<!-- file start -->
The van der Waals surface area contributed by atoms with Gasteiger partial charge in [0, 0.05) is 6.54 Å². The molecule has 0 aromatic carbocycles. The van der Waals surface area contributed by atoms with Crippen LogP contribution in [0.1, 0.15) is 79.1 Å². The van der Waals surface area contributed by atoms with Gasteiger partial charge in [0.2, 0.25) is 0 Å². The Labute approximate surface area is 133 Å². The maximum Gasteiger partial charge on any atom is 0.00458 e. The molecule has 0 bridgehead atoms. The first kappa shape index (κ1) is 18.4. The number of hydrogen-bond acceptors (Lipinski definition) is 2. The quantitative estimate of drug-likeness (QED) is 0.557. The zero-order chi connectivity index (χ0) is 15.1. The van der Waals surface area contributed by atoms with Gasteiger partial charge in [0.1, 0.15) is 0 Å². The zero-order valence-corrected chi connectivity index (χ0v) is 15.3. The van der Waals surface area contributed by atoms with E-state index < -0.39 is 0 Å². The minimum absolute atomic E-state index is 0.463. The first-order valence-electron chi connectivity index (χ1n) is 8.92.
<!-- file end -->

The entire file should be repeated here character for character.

The van der Waals surface area contributed by atoms with Gasteiger partial charge in [0, 0.05) is 6.54 Å². The molecule has 0 aromatic carbocycles. The van der Waals surface area contributed by atoms with Crippen LogP contribution in [0.1, 0.15) is 79.1 Å². The van der Waals surface area contributed by atoms with Gasteiger partial charge in [0.2, 0.25) is 0 Å². The Labute approximate surface area is 133 Å². The maximum Gasteiger partial charge on any atom is 0.00458 e. The molecule has 0 bridgehead atoms. The first kappa shape index (κ1) is 18.4. The number of hydrogen-bond acceptors (Lipinski definition) is 2. The quantitative estimate of drug-likeness (QED) is 0.557. The zero-order chi connectivity index (χ0) is 15.1. The van der Waals surface area contributed by atoms with Gasteiger partial charge in [0.1, 0.15) is 0 Å². The zero-order valence-corrected chi connectivity index (χ0v) is 15.3. The van der Waals surface area contributed by atoms with E-state index < -0.39 is 0 Å². The minimum absolute atomic E-state index is 0.463. The first-order valence-electron chi connectivity index (χ1n) is 8.92.